No. Often you go to your neighborhood clinic and there’s no one there to attend to you, or there’s no film to take an x-ray, or in the pharmacy there’s none of the medicine you need. It’s become common practice for people to bring the doctor some type of gift to guarantee that they’ll be well attended, or so they don’t have to get in the tortuous lines when they go in for a consultation. People are convinced that they can’t go there with their hands empty, because the doctors also have to live.
Everybody knows that the salaries of doctors are insufficient, and that the majority of them have to chase behind buses the same as anyone of us. People know that physicians often don’t have the resources to work, that on occasions they go directly from their night shift duty to their regular consultations, that many want to go on medical missions abroad in order generate the income to build a house or to bring back a computer, or things to sell, that many have to extra work outside of their profession to make a living.
Likewise, many of them have abandoned their professions in order to make a living. We can’t criticize them. We can only give our thanks to those who remain in the field of medicine and carry out their work with the greatest of dedication, with no other interest than that of saving lives, and who suffer when they don’t achieve that.
Despite all this, which would have been the central idea of my comment just a couple days ago, I can’t avoid continuing to think about the situation of the characters in the movie, and —to repeat to myself— that wouldn’t have happened here.
Someone could argue that our health care isn’t really free, because the money the State uses in health and education is what it takes from our pay checks on the job, with the result being our so very low wages.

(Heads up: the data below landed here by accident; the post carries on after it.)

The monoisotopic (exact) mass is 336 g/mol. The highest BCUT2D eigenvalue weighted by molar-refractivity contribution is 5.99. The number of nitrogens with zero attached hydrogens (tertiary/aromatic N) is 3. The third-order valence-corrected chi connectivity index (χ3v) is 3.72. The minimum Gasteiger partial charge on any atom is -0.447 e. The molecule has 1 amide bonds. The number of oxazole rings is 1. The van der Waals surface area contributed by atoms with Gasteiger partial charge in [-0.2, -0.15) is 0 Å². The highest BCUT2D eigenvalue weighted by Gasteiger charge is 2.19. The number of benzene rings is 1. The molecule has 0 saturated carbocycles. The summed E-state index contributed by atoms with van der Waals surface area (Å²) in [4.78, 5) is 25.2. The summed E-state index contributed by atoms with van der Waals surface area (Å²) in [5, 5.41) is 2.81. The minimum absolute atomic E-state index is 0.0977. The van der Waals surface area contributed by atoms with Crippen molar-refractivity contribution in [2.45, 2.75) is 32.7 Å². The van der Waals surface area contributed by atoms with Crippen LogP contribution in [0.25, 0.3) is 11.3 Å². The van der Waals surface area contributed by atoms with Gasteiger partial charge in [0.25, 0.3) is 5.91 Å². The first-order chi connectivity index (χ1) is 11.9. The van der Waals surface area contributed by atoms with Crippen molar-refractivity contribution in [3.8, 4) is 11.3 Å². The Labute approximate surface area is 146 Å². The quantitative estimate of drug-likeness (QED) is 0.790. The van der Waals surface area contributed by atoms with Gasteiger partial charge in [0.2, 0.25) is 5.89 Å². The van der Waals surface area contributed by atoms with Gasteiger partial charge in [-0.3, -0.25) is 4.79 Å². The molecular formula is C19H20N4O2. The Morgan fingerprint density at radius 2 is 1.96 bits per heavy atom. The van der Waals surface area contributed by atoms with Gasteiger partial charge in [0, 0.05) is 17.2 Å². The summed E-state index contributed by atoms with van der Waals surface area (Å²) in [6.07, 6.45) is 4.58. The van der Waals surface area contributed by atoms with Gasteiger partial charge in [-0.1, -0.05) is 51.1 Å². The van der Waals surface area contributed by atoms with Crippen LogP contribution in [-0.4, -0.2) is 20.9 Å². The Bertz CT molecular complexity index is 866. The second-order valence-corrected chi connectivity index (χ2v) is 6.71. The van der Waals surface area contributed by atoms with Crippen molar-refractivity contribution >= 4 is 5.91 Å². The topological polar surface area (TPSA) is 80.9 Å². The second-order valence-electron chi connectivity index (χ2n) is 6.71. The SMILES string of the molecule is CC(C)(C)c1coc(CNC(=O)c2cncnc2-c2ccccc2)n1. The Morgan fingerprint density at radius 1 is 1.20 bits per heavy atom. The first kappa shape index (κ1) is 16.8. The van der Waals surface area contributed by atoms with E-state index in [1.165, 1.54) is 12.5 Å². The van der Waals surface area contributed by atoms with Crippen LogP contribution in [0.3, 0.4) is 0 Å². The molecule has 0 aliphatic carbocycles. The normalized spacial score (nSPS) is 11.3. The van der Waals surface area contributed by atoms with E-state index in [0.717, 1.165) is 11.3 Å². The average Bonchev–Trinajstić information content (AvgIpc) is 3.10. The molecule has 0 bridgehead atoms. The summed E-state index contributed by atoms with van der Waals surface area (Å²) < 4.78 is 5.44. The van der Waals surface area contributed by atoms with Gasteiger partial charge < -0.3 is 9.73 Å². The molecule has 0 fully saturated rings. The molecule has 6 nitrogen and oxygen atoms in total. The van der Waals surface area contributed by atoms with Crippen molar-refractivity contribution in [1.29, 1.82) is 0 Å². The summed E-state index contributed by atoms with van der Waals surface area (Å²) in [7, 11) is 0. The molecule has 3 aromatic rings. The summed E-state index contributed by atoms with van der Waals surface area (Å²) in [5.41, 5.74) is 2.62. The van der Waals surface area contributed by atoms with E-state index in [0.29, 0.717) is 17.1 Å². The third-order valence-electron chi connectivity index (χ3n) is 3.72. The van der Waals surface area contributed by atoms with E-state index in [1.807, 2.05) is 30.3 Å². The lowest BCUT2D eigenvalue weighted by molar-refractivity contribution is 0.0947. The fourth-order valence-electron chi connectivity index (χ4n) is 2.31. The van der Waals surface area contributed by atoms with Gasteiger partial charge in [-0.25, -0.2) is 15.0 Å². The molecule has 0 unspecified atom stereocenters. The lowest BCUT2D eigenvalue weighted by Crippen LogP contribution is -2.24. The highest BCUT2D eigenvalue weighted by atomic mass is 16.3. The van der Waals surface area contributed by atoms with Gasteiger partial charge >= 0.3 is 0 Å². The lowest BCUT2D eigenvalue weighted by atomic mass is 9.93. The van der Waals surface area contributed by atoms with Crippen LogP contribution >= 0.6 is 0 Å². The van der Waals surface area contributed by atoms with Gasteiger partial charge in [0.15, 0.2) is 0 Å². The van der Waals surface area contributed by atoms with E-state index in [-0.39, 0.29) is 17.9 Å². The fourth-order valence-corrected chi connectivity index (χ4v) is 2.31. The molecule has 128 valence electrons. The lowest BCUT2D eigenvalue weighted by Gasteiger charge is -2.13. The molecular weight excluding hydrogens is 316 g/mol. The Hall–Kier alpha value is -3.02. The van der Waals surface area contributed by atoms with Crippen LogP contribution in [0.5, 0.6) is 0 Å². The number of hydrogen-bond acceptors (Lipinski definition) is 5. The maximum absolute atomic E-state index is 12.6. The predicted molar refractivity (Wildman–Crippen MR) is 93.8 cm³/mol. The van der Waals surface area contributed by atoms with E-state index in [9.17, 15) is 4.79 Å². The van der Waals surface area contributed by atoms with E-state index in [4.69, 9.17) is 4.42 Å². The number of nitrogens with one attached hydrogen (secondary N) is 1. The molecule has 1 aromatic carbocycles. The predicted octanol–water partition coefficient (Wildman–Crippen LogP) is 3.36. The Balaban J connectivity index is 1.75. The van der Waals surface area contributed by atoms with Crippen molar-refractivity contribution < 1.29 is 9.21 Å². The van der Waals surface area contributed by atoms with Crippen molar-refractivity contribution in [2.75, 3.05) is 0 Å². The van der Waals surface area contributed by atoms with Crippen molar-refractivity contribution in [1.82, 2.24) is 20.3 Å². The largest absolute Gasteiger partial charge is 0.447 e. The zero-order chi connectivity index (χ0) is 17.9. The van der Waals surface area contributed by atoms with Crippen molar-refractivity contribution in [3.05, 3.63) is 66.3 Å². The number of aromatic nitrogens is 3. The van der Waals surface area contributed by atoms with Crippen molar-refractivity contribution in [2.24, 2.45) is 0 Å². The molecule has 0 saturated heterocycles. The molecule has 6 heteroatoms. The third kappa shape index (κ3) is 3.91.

It’s possible, but like I said before, that right here is guaranteed even for those who have never worked. Yes, it’s complicated; nothing is black and white. There might exist people who are much better informed and who could possibly provide data on measures taken to “influence” the statistics on the public health care system in our country, or they might have information about medicines that are in short supply here but are exported to other countries.
I cannot substantiate anything concerning that. In this instance, I can only guide myself based on what our official national press says, but also from my own experience as a person suffering from asthma since I was a child, from the medical problems of friends and family members with afflictions that are even more serious than mine, and from anyone who has at any time needed medical care.
The movie could have been set in many countries
Most countries in the world could have been used as the location for the movie John Q. In many countries, people die from simple illnesses for lack of diagnosis. That’s not the case of Cuba.
What I’m asking is whether the fact of having free health care and education a strong enough argument to stop us from criticizing what we consider worthy of criticism, to stop us from demanding changes, to stop us from standing up for any right that is denied us?
No. Medical care is one right that should be guaranteed all human beings on the planet, independently of their social condition, economic situation or their political or religious affiliation. We cannot view free health care as a favor or charity. If we have to pay for it with our silence, conformism or sell-out attitudes, then it’s not free.
In the United States, 40 million people still lack medical insurance. This is a pending task for President Barack Obama and for all the citizens of that country, who should fight for that right. We have already achieved it. Free health care in Cuba is a right. Now we must conquer others.